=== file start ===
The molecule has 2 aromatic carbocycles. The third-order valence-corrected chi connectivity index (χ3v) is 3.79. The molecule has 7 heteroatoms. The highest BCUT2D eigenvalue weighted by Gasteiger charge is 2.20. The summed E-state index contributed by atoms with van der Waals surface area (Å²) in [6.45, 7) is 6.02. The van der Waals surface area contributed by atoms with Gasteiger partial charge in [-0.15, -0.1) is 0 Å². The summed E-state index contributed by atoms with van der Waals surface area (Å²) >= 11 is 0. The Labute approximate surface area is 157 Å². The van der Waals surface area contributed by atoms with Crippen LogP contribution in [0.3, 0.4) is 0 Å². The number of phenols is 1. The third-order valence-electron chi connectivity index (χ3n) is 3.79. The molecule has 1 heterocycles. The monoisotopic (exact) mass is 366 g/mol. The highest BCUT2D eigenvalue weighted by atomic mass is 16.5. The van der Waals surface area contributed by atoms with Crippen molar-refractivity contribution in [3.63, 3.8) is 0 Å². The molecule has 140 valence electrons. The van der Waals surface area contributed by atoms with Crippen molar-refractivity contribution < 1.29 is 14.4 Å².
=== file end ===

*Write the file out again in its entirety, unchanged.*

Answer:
The molecule has 2 aromatic carbocycles. The third-order valence-corrected chi connectivity index (χ3v) is 3.79. The molecule has 7 heteroatoms. The highest BCUT2D eigenvalue weighted by Gasteiger charge is 2.20. The summed E-state index contributed by atoms with van der Waals surface area (Å²) in [6.45, 7) is 6.02. The van der Waals surface area contributed by atoms with Gasteiger partial charge in [-0.15, -0.1) is 0 Å². The summed E-state index contributed by atoms with van der Waals surface area (Å²) >= 11 is 0. The Labute approximate surface area is 157 Å². The van der Waals surface area contributed by atoms with Crippen LogP contribution in [0.3, 0.4) is 0 Å². The number of phenols is 1. The third-order valence-electron chi connectivity index (χ3n) is 3.79. The molecule has 1 heterocycles. The monoisotopic (exact) mass is 366 g/mol. The highest BCUT2D eigenvalue weighted by atomic mass is 16.5. The van der Waals surface area contributed by atoms with Crippen molar-refractivity contribution in [3.63, 3.8) is 0 Å². The molecule has 140 valence electrons. The van der Waals surface area contributed by atoms with Crippen molar-refractivity contribution < 1.29 is 14.4 Å².